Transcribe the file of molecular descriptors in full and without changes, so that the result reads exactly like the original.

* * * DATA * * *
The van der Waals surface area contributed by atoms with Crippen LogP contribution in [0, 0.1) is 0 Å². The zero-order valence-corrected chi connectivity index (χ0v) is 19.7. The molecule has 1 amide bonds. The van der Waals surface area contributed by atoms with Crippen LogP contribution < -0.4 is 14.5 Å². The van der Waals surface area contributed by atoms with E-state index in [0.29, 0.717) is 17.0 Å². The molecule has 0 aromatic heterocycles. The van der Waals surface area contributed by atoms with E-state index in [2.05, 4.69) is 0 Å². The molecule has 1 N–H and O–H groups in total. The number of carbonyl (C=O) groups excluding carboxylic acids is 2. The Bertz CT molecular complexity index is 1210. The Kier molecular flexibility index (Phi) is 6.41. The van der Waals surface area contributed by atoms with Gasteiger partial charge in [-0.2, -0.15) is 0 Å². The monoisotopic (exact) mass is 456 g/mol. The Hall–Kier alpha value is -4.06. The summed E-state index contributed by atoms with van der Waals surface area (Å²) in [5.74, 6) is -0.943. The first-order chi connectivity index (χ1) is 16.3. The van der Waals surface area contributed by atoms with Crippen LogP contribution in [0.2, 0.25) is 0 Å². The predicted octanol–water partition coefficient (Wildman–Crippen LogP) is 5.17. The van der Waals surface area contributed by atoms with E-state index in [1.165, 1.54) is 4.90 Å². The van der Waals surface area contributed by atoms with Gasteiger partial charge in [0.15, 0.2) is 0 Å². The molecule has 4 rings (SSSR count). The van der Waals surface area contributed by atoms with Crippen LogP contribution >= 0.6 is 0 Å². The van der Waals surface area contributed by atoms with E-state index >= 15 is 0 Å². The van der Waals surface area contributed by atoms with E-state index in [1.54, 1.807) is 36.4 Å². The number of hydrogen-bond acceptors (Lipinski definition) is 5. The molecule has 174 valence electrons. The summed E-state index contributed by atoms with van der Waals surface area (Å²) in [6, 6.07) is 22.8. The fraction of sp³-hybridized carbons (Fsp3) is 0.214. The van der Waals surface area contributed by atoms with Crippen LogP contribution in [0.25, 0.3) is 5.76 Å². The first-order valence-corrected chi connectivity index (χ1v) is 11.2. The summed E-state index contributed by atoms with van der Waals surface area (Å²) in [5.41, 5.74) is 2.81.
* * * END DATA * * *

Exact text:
The van der Waals surface area contributed by atoms with Crippen LogP contribution in [0, 0.1) is 0 Å². The zero-order valence-corrected chi connectivity index (χ0v) is 19.7. The molecule has 1 amide bonds. The van der Waals surface area contributed by atoms with Crippen LogP contribution < -0.4 is 14.5 Å². The van der Waals surface area contributed by atoms with E-state index in [0.29, 0.717) is 17.0 Å². The molecule has 0 aromatic heterocycles. The van der Waals surface area contributed by atoms with E-state index in [2.05, 4.69) is 0 Å². The molecule has 1 N–H and O–H groups in total. The number of carbonyl (C=O) groups excluding carboxylic acids is 2. The Bertz CT molecular complexity index is 1210. The Kier molecular flexibility index (Phi) is 6.41. The van der Waals surface area contributed by atoms with Gasteiger partial charge in [-0.2, -0.15) is 0 Å². The monoisotopic (exact) mass is 456 g/mol. The Hall–Kier alpha value is -4.06. The summed E-state index contributed by atoms with van der Waals surface area (Å²) in [5.74, 6) is -0.943. The first-order chi connectivity index (χ1) is 16.3. The van der Waals surface area contributed by atoms with Crippen LogP contribution in [0.2, 0.25) is 0 Å². The predicted octanol–water partition coefficient (Wildman–Crippen LogP) is 5.17. The van der Waals surface area contributed by atoms with E-state index in [1.165, 1.54) is 4.90 Å². The van der Waals surface area contributed by atoms with Gasteiger partial charge in [0.15, 0.2) is 0 Å². The molecule has 4 rings (SSSR count). The van der Waals surface area contributed by atoms with Crippen LogP contribution >= 0.6 is 0 Å². The van der Waals surface area contributed by atoms with E-state index >= 15 is 0 Å². The van der Waals surface area contributed by atoms with E-state index in [1.54, 1.807) is 36.4 Å². The number of hydrogen-bond acceptors (Lipinski definition) is 5. The molecule has 174 valence electrons. The summed E-state index contributed by atoms with van der Waals surface area (Å²) in [6, 6.07) is 22.8. The fraction of sp³-hybridized carbons (Fsp3) is 0.214. The van der Waals surface area contributed by atoms with Crippen LogP contribution in [0.25, 0.3) is 5.76 Å². The first-order valence-corrected chi connectivity index (χ1v) is 11.2. The summed E-state index contributed by atoms with van der Waals surface area (Å²) in [5.41, 5.74) is 2.81.